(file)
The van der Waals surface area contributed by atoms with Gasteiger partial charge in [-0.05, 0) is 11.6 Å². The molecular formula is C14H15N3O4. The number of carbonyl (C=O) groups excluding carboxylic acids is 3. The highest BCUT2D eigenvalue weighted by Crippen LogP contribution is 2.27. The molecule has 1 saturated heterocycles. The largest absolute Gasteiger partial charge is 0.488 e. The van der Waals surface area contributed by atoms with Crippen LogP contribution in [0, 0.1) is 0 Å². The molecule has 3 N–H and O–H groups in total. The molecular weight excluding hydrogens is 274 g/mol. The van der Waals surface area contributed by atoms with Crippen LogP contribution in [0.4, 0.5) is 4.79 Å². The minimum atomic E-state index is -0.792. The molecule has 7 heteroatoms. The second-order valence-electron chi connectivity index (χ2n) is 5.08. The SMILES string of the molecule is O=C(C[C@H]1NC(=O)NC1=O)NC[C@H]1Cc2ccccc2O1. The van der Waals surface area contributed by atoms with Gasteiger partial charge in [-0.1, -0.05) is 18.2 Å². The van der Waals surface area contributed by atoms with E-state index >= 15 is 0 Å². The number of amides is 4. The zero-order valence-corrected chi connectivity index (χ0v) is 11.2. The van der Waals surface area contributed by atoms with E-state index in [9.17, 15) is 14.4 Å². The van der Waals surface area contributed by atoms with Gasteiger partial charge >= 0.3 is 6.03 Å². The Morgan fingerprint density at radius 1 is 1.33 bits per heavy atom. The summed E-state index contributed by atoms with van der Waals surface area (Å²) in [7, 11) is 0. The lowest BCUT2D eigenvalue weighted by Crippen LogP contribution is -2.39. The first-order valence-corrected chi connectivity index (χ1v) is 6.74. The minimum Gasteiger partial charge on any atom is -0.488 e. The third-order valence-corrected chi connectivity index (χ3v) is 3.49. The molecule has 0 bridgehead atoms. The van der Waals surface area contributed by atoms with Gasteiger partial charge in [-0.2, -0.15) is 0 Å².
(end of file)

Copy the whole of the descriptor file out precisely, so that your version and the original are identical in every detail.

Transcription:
The van der Waals surface area contributed by atoms with Gasteiger partial charge in [-0.05, 0) is 11.6 Å². The molecular formula is C14H15N3O4. The number of carbonyl (C=O) groups excluding carboxylic acids is 3. The highest BCUT2D eigenvalue weighted by Crippen LogP contribution is 2.27. The molecule has 1 saturated heterocycles. The largest absolute Gasteiger partial charge is 0.488 e. The van der Waals surface area contributed by atoms with Crippen LogP contribution in [0, 0.1) is 0 Å². The molecule has 3 N–H and O–H groups in total. The molecular weight excluding hydrogens is 274 g/mol. The van der Waals surface area contributed by atoms with Crippen LogP contribution in [0.4, 0.5) is 4.79 Å². The minimum atomic E-state index is -0.792. The molecule has 7 heteroatoms. The second-order valence-electron chi connectivity index (χ2n) is 5.08. The SMILES string of the molecule is O=C(C[C@H]1NC(=O)NC1=O)NC[C@H]1Cc2ccccc2O1. The van der Waals surface area contributed by atoms with Gasteiger partial charge in [-0.1, -0.05) is 18.2 Å². The van der Waals surface area contributed by atoms with E-state index >= 15 is 0 Å². The number of amides is 4. The zero-order valence-corrected chi connectivity index (χ0v) is 11.2. The van der Waals surface area contributed by atoms with E-state index in [9.17, 15) is 14.4 Å². The van der Waals surface area contributed by atoms with Gasteiger partial charge >= 0.3 is 6.03 Å². The Morgan fingerprint density at radius 1 is 1.33 bits per heavy atom. The summed E-state index contributed by atoms with van der Waals surface area (Å²) in [7, 11) is 0. The lowest BCUT2D eigenvalue weighted by Crippen LogP contribution is -2.39. The first-order valence-corrected chi connectivity index (χ1v) is 6.74. The minimum Gasteiger partial charge on any atom is -0.488 e. The third-order valence-corrected chi connectivity index (χ3v) is 3.49. The molecule has 0 bridgehead atoms. The van der Waals surface area contributed by atoms with Gasteiger partial charge in [-0.2, -0.15) is 0 Å².